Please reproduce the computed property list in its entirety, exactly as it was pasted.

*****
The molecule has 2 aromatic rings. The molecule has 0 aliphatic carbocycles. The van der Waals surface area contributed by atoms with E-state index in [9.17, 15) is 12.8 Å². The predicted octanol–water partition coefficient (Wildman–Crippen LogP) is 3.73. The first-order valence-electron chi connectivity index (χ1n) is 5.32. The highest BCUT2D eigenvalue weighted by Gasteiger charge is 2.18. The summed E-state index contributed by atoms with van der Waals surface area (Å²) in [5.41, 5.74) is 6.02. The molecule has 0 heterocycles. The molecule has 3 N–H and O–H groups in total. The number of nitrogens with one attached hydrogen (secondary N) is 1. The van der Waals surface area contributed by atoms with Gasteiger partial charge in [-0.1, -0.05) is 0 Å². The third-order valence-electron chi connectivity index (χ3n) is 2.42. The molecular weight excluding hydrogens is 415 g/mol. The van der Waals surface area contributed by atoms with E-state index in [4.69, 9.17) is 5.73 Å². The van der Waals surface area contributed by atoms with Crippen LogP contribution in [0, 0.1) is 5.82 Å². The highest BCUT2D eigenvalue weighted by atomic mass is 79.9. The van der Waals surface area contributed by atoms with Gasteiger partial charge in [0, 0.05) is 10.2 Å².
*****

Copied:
The molecule has 2 aromatic rings. The molecule has 0 aliphatic carbocycles. The van der Waals surface area contributed by atoms with E-state index in [9.17, 15) is 12.8 Å². The predicted octanol–water partition coefficient (Wildman–Crippen LogP) is 3.73. The first-order valence-electron chi connectivity index (χ1n) is 5.32. The highest BCUT2D eigenvalue weighted by Gasteiger charge is 2.18. The summed E-state index contributed by atoms with van der Waals surface area (Å²) in [5.41, 5.74) is 6.02. The molecule has 0 heterocycles. The molecule has 3 N–H and O–H groups in total. The number of nitrogens with one attached hydrogen (secondary N) is 1. The van der Waals surface area contributed by atoms with Gasteiger partial charge in [-0.1, -0.05) is 0 Å². The third-order valence-electron chi connectivity index (χ3n) is 2.42. The molecular weight excluding hydrogens is 415 g/mol. The van der Waals surface area contributed by atoms with E-state index in [4.69, 9.17) is 5.73 Å². The van der Waals surface area contributed by atoms with Crippen LogP contribution in [0, 0.1) is 5.82 Å². The highest BCUT2D eigenvalue weighted by atomic mass is 79.9. The van der Waals surface area contributed by atoms with Gasteiger partial charge in [0, 0.05) is 10.2 Å².